Many organizations have looked at a variety of ways to expand their access control systems. Online or hard wired access control is ideal for immediate credential update or lock down and is excellent for perimeter doors, but can be an expensive solution by the time all of the wires are run to each door and a technician installs the appropriate access control devices, especially for retrofit of existing buildings. Offline access control that allows a periodic update by walking to the door eliminates the need for wiring, but results in slower and labor-intensive update of credentials and no lock down capability. That leaves us with the question: Where does wireless access control fit? I’ve asked Eric Rittenhouse*, National Manager for Electronic Sales Engineers to explain.
Where does wireless access control apply?
Great question! There are many opportunities for organizations to effectively utilize wireless access control applications such as:
- rooms where a facility manager or security officer wants to grant or deny access from a computer without going to the door with a transport device;
- rooms that do not require immediate lock down.
Examples of these applications include:
- university and government housing rooms;
- interior class rooms for both university and K-12;
- interior rooms that house sensitive or expensive material (examples: pharmaceutical rooms, computer labs, data closets, scientific labs).
All of these applications can be accomplished using a wireless access control system.
Why use wireless access control?
Wireless locks are easy to install as there are no wires running to the doors and it gives you most of the functionality of a hard wired solution, with a less expensive price tag. Would you like an audit trail on a set of particular doors? Wireless access control can do it. You can monitor door alarms including door position, latch position, request to exit and key over-ride sensors in the mortise lock.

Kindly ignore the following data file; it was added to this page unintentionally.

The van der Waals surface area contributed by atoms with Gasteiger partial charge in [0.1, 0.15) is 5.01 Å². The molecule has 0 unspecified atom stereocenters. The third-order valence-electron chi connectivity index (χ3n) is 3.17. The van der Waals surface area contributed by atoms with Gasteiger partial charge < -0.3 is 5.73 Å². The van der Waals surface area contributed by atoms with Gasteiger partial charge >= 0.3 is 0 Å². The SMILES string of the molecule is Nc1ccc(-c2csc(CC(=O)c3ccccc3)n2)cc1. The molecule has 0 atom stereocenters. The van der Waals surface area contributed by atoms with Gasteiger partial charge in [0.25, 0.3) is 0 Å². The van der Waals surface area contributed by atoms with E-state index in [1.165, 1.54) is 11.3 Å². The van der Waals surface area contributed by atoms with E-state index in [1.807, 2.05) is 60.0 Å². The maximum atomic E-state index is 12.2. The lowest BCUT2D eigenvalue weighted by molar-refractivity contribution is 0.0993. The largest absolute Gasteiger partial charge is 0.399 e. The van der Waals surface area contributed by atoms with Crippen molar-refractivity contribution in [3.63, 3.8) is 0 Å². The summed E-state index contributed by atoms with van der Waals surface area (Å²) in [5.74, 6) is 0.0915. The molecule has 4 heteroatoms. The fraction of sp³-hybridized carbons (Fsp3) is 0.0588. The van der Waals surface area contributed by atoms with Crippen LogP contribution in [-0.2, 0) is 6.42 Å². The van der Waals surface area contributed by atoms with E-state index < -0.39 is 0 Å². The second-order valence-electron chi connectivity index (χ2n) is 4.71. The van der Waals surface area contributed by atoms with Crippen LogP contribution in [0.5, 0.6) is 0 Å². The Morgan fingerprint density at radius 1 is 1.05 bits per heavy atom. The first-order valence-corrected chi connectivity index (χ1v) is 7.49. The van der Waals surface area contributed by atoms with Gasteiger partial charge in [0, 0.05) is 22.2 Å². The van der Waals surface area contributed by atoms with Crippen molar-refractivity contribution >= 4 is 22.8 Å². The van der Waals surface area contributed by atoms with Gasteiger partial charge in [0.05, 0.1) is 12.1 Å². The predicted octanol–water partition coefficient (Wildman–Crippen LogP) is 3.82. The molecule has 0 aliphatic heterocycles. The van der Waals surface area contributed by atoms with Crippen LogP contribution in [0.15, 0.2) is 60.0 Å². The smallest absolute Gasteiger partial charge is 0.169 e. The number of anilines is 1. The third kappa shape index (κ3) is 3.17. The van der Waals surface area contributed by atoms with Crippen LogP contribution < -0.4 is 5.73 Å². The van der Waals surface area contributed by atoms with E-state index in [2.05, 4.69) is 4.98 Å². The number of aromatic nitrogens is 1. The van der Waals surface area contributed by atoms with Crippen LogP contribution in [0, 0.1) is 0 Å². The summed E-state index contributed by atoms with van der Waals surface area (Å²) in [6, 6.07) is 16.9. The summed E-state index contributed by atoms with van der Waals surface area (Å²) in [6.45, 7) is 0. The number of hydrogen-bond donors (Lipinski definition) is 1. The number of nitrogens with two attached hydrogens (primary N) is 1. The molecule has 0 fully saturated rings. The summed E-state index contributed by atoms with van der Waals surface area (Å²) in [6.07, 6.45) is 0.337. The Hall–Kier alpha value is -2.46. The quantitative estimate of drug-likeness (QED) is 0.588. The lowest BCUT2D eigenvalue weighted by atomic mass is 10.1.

Why use Wi-Q over other systems?
Wi-Q communicates to the wireless locks from Portal Gateways in a Protocol (802.15.4) that can use 2 clear channels that are above the 802.11 (Wi-Fi®) wireless traffic. How does this help? These 2 clear channels won’t interfere with most wireless devices regularly found in a commercial environment, like cell phones, cordless phones, iPads, laptops that use wireless, etc.
The 802.15.4 Protocol advantage is huge when it comes to bringing clear communication. It is also a power conservative protocol compared to traditional 802.11, which is particularly power hungry. How does this help? Either more frequent beacons between the locks and portal gateways are possible during the normal life of the batteries or less frequent labor-intensive battery replacements are required.
Wi-Q keeps the intelligence at the lock. How does this help? We all know that power failures occur and networks drop in the real world. Our Wi-Q advantage is that the locks still make intelligent decisions at the lock. Even in a network or power outage, the Wi-Q locks continue to grant and deny access and can retain and record 89,000 events. The intelligence at the lock is a significant advantage over other brands.
The communication from the Portal Gateways is also highly secure due to the unique 802.15.4 protocol and 128 bit AES encryption. This is the same type of encryption that is used in online banking and government applications. How does this help? A Wi-Q system is much less exposed to hacker attacks that, if successful, can lead to denial of service, unauthorized door unlocking, and sensitive data compromising.
Contact a Stanley Security Solutions representative for more information. They are experts finding the best access control solutions for any type of business.
*Eric Rittenhouse is the National Manager for Electronic Sales Engineers within Stanley Security Solutions, Mechanical Solutions Division and has 15 years of experience in the security industry. Eric specialized in the University and Government industry segments during his time as an Electronic Sales Engineer and Vertical Marketing Specialist, working closely with more than 200 customers in those industries. He also serves as the Local Customer Team Leader for Buffalo & Pittsburgh since 2005.